Currently unavailable: for regular students
Degree: Clinical Medicine (Other) - Edinburgh University
Hello! My name is Giovana and I am fourth year medical student. I have completed my pre-clinical studies at the University of Cambridge and now I am at my clinical years at the University of Edinburgh. I have always been fascinated in the understanding of how the human body and brain works. I have chosen Medicine as it is the means by which scientific advances are applied to improve people's physical and mental health and ultimately quality of life.
I aim to pass on my enthusiasm about science and help you develop a solid understanding of the concepts behind it. I hope to assist you in establishing problem-solving skills that will be valuable to you throughout your studies. At the same time, we will focus on key aspects of the syllabus and practice exam skills to help you achieve your goals.
The structure and content of the tutorials will be tailored to your own needs. The teaching style will be guided by what you feel works best for you. I will try to approach your questions from different perspectives using different methods such as diagrams, mnemonics or examples, so that you feel confident with what we cover.
What I can help with:
I am comfortable with tutoring GCSE and A-level Human Biology. Having done an intercalated degree in Psychology, I can also help with Psychology GCSE and A-level.
Also, I am happy to help with medical school interview preparation, such as helping you structuring answers to common interview questions or having a mock interview to help you practice.
How to contact me:
Don't hesitate to send me a 'Web mail' if you have any further questions or book a free 'Meet the tutor session'. Don't forget to tell me your exam board and what are you struggling with so that we can make the most out of our session. I look forward to hearing from you! :)
|Human Biology||A Level||£20 /hr|
|Psychology||A Level||£20 /hr|
|Human Biology||GCSE||£18 /hr|
|-Medical School Preparation-||Mentoring||£20 /hr|
|Pre-clinical medicine & Intercalated degree in Cognitive Psychology||Bachelors Degree||2.1|
|Before 12pm||12pm - 5pm||After 5pm|
Please get in touch for more detailed availability
Imran (Parent) November 3 2016
Firstly, we need to consider what the term Homeostasis means:
Homeostasis is defined as the maintenance of a stable internal environment.
-The internal environment referred here in multi-cellular organisms like us is basically the fluid that bathes our cells-> i.e.: our extracellular fluid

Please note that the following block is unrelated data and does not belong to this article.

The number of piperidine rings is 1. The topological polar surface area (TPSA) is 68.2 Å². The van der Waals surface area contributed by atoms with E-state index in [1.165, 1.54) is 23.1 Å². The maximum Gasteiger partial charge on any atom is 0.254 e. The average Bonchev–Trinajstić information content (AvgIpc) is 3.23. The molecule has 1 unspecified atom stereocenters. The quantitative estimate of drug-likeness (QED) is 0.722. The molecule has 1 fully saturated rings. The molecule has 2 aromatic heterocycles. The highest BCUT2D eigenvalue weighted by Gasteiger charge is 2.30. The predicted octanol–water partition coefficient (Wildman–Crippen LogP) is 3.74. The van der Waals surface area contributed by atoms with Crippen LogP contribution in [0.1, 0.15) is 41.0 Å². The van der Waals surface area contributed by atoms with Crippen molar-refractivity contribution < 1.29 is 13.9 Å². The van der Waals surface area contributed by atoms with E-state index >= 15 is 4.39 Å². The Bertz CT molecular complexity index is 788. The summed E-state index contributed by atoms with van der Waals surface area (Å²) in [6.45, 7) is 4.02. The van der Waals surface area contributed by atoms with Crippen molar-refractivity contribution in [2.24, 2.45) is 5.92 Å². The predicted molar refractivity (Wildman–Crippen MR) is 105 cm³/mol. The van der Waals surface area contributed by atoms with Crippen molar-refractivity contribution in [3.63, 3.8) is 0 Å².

Why do we need to ensure a stable internal environment?
In order to be able to survive we need to keep some important variables close to a set point. This is vital as we live in an external environment that is very unpredictable and variable. Thse external changes can pose a threat to our survival.
Example I: consider the effect of a temperature change on enzyme function. Enzymes function best at an optimum temperature. If the temperature is above optimum they denature i.e. lose their structure and the ability to catalyse essential chemical reactions. For instance, what will happen if an enzyme needed for ATP production denatures? The cell will be unable to produce enough energy to meet its demands and this will eventually lead to cell death.
EXAMPLE II: Glucose levels need to be tightly controlled as it is substrate for cell respiration. If the glucose levels are too low as in hypoglycaemia, there is insufficient glucose delivered to the brain so brain cells cannot meet their energy demands. This can lead to confusion, loss of consciousness or even death. On the other hand, in diabetes where blood glucose levels are too high for long periods of time, there is damage to structures such as blood vessels and nerves.
So how do we achieve homeostasis?
Since maintaining important variables close to a set point is vital for our survival we have evolved ways to RESIST DEVIATIONS IN THE SET POINT.
We have control systems that enable us to do that. The components of a control systems include:
-First step: we need to DETECT the deviation in the set point of a variable (e.g. temperature). In other words we need to know that a change in the variable value has taken place. This is the role of our receptors which are activated and send an input signal to the controller.
- Second step: we need to PROCESS the input signal and DECIDE what we need to do to correct the change in the set point. An example of a control centre is the hypothalamus.
-Third step: we need to MAKE THE CORRECTIVE CHANGES to bring the variable value back to the SET POINT. This is the job of the effectors: structures that receive commands from the controller.see more